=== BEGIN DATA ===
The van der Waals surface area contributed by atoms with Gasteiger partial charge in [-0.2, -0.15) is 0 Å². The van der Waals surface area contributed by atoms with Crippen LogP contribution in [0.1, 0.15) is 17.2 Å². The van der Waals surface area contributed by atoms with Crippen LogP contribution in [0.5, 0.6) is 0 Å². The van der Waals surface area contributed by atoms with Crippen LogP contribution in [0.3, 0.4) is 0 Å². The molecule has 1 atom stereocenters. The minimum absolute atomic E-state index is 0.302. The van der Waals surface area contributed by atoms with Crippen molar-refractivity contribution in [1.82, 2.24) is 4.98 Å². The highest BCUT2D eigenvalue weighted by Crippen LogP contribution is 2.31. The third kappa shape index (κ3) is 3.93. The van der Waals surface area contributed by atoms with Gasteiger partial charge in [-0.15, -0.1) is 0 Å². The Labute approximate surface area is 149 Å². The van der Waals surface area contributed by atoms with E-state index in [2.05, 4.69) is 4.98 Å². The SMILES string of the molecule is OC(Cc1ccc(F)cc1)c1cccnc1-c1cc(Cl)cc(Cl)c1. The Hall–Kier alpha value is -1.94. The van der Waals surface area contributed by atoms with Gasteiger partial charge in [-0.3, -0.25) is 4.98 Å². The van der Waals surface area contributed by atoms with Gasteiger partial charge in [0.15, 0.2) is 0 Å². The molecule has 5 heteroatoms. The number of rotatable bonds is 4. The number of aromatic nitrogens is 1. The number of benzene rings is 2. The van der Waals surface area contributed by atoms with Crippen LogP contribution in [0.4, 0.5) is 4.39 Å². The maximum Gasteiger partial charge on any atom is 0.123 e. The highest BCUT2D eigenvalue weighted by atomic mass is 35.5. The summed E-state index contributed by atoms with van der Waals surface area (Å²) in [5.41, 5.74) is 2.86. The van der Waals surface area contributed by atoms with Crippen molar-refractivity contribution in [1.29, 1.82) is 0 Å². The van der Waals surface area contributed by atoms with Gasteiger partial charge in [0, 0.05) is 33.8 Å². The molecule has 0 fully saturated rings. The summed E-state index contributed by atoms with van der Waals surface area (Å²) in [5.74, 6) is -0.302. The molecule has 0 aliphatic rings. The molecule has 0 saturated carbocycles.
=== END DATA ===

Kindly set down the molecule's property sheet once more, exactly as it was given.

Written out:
The van der Waals surface area contributed by atoms with Gasteiger partial charge in [-0.2, -0.15) is 0 Å². The van der Waals surface area contributed by atoms with Crippen LogP contribution in [0.1, 0.15) is 17.2 Å². The van der Waals surface area contributed by atoms with Crippen LogP contribution in [0.5, 0.6) is 0 Å². The van der Waals surface area contributed by atoms with Crippen LogP contribution in [0.3, 0.4) is 0 Å². The molecule has 1 atom stereocenters. The minimum absolute atomic E-state index is 0.302. The van der Waals surface area contributed by atoms with Crippen molar-refractivity contribution in [1.82, 2.24) is 4.98 Å². The highest BCUT2D eigenvalue weighted by Crippen LogP contribution is 2.31. The third kappa shape index (κ3) is 3.93. The van der Waals surface area contributed by atoms with Gasteiger partial charge in [-0.15, -0.1) is 0 Å². The Labute approximate surface area is 149 Å². The van der Waals surface area contributed by atoms with E-state index in [2.05, 4.69) is 4.98 Å². The SMILES string of the molecule is OC(Cc1ccc(F)cc1)c1cccnc1-c1cc(Cl)cc(Cl)c1. The Hall–Kier alpha value is -1.94. The van der Waals surface area contributed by atoms with Gasteiger partial charge in [-0.3, -0.25) is 4.98 Å². The van der Waals surface area contributed by atoms with Gasteiger partial charge in [0.15, 0.2) is 0 Å². The molecule has 5 heteroatoms. The number of rotatable bonds is 4. The number of aromatic nitrogens is 1. The number of benzene rings is 2. The van der Waals surface area contributed by atoms with Crippen LogP contribution in [0.4, 0.5) is 4.39 Å². The maximum Gasteiger partial charge on any atom is 0.123 e. The highest BCUT2D eigenvalue weighted by atomic mass is 35.5. The summed E-state index contributed by atoms with van der Waals surface area (Å²) in [5.41, 5.74) is 2.86. The van der Waals surface area contributed by atoms with Crippen molar-refractivity contribution in [1.29, 1.82) is 0 Å². The van der Waals surface area contributed by atoms with Gasteiger partial charge in [0, 0.05) is 33.8 Å². The molecule has 0 fully saturated rings. The summed E-state index contributed by atoms with van der Waals surface area (Å²) in [5.74, 6) is -0.302. The molecule has 0 aliphatic rings. The molecule has 0 saturated carbocycles.